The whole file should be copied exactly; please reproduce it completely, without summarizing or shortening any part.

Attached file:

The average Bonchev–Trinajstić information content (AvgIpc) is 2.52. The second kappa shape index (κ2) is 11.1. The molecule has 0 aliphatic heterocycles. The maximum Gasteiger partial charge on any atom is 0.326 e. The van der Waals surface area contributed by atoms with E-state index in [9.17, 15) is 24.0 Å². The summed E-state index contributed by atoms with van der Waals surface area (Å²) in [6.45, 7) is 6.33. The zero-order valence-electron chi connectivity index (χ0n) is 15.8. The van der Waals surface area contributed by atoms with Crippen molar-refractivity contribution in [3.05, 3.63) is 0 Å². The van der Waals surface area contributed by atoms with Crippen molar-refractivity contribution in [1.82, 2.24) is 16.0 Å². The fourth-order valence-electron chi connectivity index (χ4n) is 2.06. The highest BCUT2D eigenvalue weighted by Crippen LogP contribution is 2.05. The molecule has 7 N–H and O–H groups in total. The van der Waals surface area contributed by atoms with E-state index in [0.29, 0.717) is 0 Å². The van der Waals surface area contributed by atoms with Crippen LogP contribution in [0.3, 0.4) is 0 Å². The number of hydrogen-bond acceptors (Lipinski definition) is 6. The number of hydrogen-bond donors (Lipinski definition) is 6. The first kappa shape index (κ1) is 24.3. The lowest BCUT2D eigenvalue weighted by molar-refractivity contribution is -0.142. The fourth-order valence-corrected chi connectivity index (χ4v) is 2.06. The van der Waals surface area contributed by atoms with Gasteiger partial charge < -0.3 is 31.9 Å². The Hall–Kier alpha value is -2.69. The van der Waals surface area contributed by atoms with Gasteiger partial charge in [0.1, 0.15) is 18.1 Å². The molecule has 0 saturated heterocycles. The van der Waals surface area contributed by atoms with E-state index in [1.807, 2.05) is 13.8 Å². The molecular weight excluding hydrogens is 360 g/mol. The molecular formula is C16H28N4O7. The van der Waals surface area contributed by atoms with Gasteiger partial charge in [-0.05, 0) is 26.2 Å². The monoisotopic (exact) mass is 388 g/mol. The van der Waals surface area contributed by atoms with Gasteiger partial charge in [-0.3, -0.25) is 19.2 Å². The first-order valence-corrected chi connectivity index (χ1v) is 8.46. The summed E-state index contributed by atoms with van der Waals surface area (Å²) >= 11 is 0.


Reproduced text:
The average Bonchev–Trinajstić information content (AvgIpc) is 2.52. The second kappa shape index (κ2) is 11.1. The molecule has 0 aliphatic heterocycles. The maximum Gasteiger partial charge on any atom is 0.326 e. The van der Waals surface area contributed by atoms with E-state index in [9.17, 15) is 24.0 Å². The summed E-state index contributed by atoms with van der Waals surface area (Å²) in [6.45, 7) is 6.33. The zero-order valence-electron chi connectivity index (χ0n) is 15.8. The van der Waals surface area contributed by atoms with Crippen molar-refractivity contribution in [3.05, 3.63) is 0 Å². The van der Waals surface area contributed by atoms with Crippen molar-refractivity contribution in [1.82, 2.24) is 16.0 Å². The fourth-order valence-electron chi connectivity index (χ4n) is 2.06. The highest BCUT2D eigenvalue weighted by Crippen LogP contribution is 2.05. The molecule has 7 N–H and O–H groups in total. The van der Waals surface area contributed by atoms with E-state index in [0.29, 0.717) is 0 Å². The van der Waals surface area contributed by atoms with Crippen LogP contribution in [0.3, 0.4) is 0 Å². The number of hydrogen-bond acceptors (Lipinski definition) is 6. The number of hydrogen-bond donors (Lipinski definition) is 6. The first kappa shape index (κ1) is 24.3. The lowest BCUT2D eigenvalue weighted by molar-refractivity contribution is -0.142. The fourth-order valence-corrected chi connectivity index (χ4v) is 2.06. The van der Waals surface area contributed by atoms with Gasteiger partial charge < -0.3 is 31.9 Å². The Hall–Kier alpha value is -2.69. The van der Waals surface area contributed by atoms with Gasteiger partial charge in [0.1, 0.15) is 18.1 Å². The molecule has 0 saturated heterocycles. The van der Waals surface area contributed by atoms with E-state index in [1.807, 2.05) is 13.8 Å². The molecular weight excluding hydrogens is 360 g/mol. The molecular formula is C16H28N4O7. The van der Waals surface area contributed by atoms with Gasteiger partial charge in [-0.05, 0) is 26.2 Å². The monoisotopic (exact) mass is 388 g/mol. The van der Waals surface area contributed by atoms with Gasteiger partial charge in [-0.3, -0.25) is 19.2 Å². The first-order valence-corrected chi connectivity index (χ1v) is 8.46. The summed E-state index contributed by atoms with van der Waals surface area (Å²) >= 11 is 0.